Kitchn Love Letters

This $76 Japanese Glass Coffee Tower Makes the Best Cold Brew

published May 7, 2021
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Iced Coffee Pour
Credit: Stocksy | Emily Triggs

I suspect that anyone who owns and actively uses multiple pieces of coffee brewing equipment has a proclivity for tinkering. Pour over funnels, French presses, Chemexes, cold brew pitchers — they’re fun to play with, and the end result is (almost always) good coffee.

Perhaps the king of coffee tinkering contraptions is the Kyoto cold brew tower. With its vertical assembly of glassware, it looks more like a science experiment than a home cold brew station, but it’s become one of my favorite pieces of equipment for making strong, smooth coffee. I’d say it’s perfect for summer, but, let’s be honest: I use it year-round.

Credit: Nicholas Dekker

First, a quick primer: Kyoto-style cold brew has Dutch origins, but was perfected in Japan. It’s time-intensive, producing a slow drip coffee concentrate. The resulting strong, clean-tasting coffee is typically served in smaller amounts over ice, almost like a breakfast lowball.

Kyoto cold brew towers come in a variety of sizes, and at some coffee shops you may see ones measuring three to four feet tall. And while the process and the equipment sounds complicated, it’s really quite easy to do at home; we’ve enjoyed years of caffeinated fun using this simple $76 NISPIRA Kyoto cold brew coffee tower.

It’s pretty straightforward: The upper chamber gets filled with ice water, which slowly drips through ground coffee in the small central chamber over the course of eight to 12 hours, eventually filtering through to the bottom carafe. Like a standard immersion cold brew process, you’re giving the coffee time to dissolve slowly in cold water, avoiding the bitterness that results from heating and then cooling coffee. It takes longer, but it’s more rewarding and, yes, more appealing to the tinkerers.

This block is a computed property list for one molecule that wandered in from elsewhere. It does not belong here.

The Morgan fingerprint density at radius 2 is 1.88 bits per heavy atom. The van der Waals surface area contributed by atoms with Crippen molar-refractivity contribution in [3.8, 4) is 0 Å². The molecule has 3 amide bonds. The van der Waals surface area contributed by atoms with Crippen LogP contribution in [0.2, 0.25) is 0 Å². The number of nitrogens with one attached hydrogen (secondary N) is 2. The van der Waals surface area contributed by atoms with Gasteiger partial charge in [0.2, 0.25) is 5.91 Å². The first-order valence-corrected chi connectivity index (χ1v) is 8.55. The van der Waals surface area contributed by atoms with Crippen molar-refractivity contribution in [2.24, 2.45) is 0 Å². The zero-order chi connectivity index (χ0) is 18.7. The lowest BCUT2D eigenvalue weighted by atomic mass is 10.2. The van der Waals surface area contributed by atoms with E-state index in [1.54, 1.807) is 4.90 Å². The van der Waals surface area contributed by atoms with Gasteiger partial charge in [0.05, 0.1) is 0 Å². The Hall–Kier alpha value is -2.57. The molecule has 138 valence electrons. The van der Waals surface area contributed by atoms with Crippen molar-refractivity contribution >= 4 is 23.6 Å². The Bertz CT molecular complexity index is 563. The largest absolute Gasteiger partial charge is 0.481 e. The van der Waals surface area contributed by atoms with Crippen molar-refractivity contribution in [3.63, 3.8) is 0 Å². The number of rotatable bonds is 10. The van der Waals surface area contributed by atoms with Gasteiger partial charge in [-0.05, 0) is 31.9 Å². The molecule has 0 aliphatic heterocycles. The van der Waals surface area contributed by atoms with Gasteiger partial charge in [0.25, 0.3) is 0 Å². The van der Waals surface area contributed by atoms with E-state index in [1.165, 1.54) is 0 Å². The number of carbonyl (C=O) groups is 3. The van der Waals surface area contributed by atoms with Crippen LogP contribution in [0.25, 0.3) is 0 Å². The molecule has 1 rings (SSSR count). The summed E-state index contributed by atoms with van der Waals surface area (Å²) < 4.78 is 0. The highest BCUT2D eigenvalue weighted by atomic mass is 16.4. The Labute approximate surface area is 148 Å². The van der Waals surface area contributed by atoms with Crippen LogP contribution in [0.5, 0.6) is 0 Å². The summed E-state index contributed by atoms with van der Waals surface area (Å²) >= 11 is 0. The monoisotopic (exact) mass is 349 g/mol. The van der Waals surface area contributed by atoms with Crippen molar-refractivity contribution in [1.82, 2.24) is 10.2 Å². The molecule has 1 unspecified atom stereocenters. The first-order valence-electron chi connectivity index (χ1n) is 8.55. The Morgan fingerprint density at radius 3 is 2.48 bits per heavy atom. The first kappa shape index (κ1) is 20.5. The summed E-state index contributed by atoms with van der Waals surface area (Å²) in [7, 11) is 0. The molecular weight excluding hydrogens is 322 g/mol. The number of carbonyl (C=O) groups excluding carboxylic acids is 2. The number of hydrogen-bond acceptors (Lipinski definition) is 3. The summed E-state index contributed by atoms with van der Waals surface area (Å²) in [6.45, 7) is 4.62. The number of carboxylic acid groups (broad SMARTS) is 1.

Credit: Nicholas Dekker

The real nuance comes through the types of beans you choose and the grind. I prefer a local light or medium roast — especially a fruity Ethiopian bean (I find that darker coffees impart too much bitterness). As for the grind, I aim for a medium-coarse grind, like breadcrumbs; too coarse and you won’t dissolve enough of those delicious oils, and too fine and it will clog up the contraption. But overall your main point of control is the valve at the bottom of the ice chamber. It takes a little tweaking to find the right drip and I usually try for one drip per second. Any slower and the coffee takes forever to steep, but if it’s too quick it could flood the beans and then overflow.

The NISPIRA is easy to clean, and comes with a packet of circular filters (you can also cut out your own from regular filters). The only downside is its thin glass, which can break if handled too roughly. But its lower price tag makes it an easy buy (other coffee towers go for hundreds and hundreds of dollars). And the great coffee makes it more than worth it.

Do you have a favorite cold brew gadget? Let us know in the comments!